Disclosure: This post may contain affiliate links. I earn a small commission of product sales to keep this website going.
Using the power of the sun to keep beer cold. I love it.
Update December 2012: Marine 12V refrigeration systems suck a little more power than I thought. Keep reading, and also check out Windpower for how I had to modify my electrical generating systems.
Technautics Cool Blue DC Refrigeration
I just purchased a Technautics Cool Blue 12V DC holding plate system to replace my engine-driven holding plate system.
What’s a holding plate? It’s a metal box filled with a eutectic solution, through which R-134a refrigerant passes in an array of tubing. The refrigerant freezes the solution and it creates a sort of reusable block of ice to keep an icebox cold.
As with everything I do, I noticed some funny looks when people heard I’d be getting rid of my engine-driven system in favor of a 12V DC refrigerator system.
For the most part, I think it’s absolutely ridiculous for somebody who lives on a sailboat to be required to crank up the engine once or twice a day for an hour at a time. Talk about killing the peace and quiet! And wasting fuel! And engine life! My 30-year old engine has 1,150 hours on it and an engine-driven refrigeration system for a liveaboard would put between 500-750 hours on it annually.
What’s the difference between an evaporator plate and a holding plate?
Evaporator plates cycle on and off dozens of times throughout the day and hold a nearly constant temperature. This means cycling at night too when the solar panels aren’t outputting anything.
Holding plates only cycle a couple of times per day and the temperature range is more variable. The Cool Blue has a thermostat to kick the compressor on whenever the holding plate drops below a certain temperature.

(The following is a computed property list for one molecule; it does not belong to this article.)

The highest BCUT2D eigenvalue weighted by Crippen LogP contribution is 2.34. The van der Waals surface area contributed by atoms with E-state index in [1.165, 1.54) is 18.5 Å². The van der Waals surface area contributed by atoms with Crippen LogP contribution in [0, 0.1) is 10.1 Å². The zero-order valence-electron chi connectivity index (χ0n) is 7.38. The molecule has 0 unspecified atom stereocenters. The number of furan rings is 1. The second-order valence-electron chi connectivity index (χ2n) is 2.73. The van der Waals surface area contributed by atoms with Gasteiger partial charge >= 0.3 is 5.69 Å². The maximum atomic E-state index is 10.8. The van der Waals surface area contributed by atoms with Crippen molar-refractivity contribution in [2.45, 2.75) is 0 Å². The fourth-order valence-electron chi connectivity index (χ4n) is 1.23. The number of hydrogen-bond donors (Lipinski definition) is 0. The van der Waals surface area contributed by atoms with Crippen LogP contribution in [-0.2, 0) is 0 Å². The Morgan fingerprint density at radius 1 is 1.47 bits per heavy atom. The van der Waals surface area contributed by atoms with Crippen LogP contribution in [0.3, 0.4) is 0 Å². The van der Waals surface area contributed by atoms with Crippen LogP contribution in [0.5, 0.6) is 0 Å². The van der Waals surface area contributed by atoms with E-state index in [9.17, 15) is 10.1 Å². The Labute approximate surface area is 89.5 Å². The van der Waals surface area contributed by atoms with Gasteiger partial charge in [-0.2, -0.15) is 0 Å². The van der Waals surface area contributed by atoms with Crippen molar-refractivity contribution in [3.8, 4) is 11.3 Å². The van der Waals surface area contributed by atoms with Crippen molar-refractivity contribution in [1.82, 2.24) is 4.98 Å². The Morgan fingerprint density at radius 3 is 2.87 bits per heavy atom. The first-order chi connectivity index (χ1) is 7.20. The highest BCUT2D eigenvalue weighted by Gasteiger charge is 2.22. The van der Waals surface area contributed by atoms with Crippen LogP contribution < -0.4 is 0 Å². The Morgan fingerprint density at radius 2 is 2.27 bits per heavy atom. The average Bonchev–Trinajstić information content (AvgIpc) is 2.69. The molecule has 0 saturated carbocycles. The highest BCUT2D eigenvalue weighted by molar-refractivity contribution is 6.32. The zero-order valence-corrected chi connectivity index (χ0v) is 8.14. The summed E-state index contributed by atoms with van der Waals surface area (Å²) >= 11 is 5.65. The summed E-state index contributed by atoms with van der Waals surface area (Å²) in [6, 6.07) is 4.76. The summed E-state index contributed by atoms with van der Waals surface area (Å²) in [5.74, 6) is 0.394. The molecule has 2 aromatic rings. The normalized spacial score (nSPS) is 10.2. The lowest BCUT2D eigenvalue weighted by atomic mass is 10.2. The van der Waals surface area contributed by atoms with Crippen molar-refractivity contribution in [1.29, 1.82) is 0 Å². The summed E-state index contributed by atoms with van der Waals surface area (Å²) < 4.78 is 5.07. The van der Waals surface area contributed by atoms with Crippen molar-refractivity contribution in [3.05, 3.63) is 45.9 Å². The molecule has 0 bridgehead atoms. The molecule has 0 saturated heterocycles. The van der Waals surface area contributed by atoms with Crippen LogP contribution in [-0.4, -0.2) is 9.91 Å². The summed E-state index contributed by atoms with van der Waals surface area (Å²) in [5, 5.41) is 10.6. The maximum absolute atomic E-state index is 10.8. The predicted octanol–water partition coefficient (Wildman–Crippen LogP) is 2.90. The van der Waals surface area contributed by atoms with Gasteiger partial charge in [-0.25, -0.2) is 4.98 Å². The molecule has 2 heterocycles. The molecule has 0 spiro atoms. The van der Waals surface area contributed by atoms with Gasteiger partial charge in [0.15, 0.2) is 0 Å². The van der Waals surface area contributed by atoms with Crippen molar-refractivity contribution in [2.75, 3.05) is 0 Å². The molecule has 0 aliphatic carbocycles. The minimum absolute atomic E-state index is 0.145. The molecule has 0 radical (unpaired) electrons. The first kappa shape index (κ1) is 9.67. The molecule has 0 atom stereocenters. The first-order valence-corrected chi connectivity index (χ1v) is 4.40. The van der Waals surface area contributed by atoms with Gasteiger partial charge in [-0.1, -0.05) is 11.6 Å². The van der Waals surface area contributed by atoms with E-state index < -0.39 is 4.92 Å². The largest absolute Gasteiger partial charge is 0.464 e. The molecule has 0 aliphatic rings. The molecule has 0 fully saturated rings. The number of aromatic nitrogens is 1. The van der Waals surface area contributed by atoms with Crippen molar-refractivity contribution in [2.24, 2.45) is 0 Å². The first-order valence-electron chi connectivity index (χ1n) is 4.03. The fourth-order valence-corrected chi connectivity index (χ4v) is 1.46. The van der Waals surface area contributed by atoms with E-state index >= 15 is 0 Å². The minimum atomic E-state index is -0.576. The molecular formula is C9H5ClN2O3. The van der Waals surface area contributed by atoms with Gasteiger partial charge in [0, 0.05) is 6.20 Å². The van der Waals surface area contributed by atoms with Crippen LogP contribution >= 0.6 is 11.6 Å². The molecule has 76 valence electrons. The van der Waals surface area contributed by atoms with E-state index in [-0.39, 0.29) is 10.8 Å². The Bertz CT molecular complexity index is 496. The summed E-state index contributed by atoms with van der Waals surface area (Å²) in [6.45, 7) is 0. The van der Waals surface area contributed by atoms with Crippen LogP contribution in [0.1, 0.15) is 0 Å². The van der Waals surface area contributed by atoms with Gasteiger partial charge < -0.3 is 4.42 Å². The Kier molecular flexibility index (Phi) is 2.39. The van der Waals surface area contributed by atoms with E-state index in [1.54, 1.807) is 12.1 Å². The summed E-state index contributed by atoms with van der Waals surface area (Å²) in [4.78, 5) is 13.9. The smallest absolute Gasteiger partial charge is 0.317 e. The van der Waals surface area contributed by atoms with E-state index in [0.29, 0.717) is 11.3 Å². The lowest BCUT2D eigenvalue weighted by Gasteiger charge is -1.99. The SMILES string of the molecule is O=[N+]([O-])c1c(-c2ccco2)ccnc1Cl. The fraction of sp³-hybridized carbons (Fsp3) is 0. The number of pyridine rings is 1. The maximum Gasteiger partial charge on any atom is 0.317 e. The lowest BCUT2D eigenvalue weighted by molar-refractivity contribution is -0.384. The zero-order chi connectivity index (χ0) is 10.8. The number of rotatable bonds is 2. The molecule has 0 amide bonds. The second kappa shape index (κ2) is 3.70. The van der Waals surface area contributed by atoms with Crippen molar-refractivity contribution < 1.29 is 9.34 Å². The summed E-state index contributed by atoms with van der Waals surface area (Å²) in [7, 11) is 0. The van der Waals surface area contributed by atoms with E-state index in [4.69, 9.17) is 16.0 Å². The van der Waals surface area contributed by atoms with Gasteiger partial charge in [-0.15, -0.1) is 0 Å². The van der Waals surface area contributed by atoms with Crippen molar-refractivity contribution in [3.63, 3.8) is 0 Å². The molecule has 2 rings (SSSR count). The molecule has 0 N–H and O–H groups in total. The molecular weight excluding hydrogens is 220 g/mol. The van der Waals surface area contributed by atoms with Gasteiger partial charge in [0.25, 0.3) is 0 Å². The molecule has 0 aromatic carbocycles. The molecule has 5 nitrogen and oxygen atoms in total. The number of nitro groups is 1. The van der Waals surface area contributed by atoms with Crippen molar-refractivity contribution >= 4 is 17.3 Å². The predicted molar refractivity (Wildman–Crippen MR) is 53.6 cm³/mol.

Cool Blue Applications
You could also build separate refrigerator & freezer compartments with this system, but I’m just going with the fridge. I might try to keep an ice tray right next to the holding plate to make some ice. What a luxury!
All in all, I think this is the perfect sailboat refrigeration system for someone like me who won’t be using it every single day. I’ll only need to use it when I have perishable food in my stores.
And it’s efficient, so there’s that.
My engine-driven system took up a lot of room. It had a larger compressor, a belt from the engine, a seawater condenser, and a receiver.
This new system is all in one unit, 10″ x 12″ x 9″, and is air-cooled with a fan, meaning I don’t have to suck cooling water from my engine or cut another dreaded hole in my hull. It’ll fit in any well-ventilated space.
I chose to put it in a storage area under my berth. At first, I was worried about the noise from the motor while I was sleeping. But I’m going to try only running this during the day, hopefully when the sun is on my solar panels.
I made a shelf out of plywood and mounted it inside of this storage space. I’m keeping the access door to this space open until I can cut some ventilation slots in it. Then I mounted the new holding plate in my icebox where the old holding plate was.
I ran some 12AWG wiring from my DC breaker panel to the compressor unit and also wired the thermostat inside the icebox to the compressor.
Then I connected the two copper refrigerant tubes to the holding plate, ran them through a hole I cut in my icebox and through my hanging locker and into the compressor under my berth. After that was done I sealed up those holes with some insulation-in-a-can. And that was it!
The most time-consuming part of this whole thing was making the shelf to put it on and running back and forth to the hardware store; the rest of it only took a couple of hours. I did need to charge it since I lost a little R-134a while connecting the tubes.
The system runs great!
Do you have any other thoughts on this system? I’ll follow up on this in a couple months or so to let you know how efficiently it’s keeping my beer cold.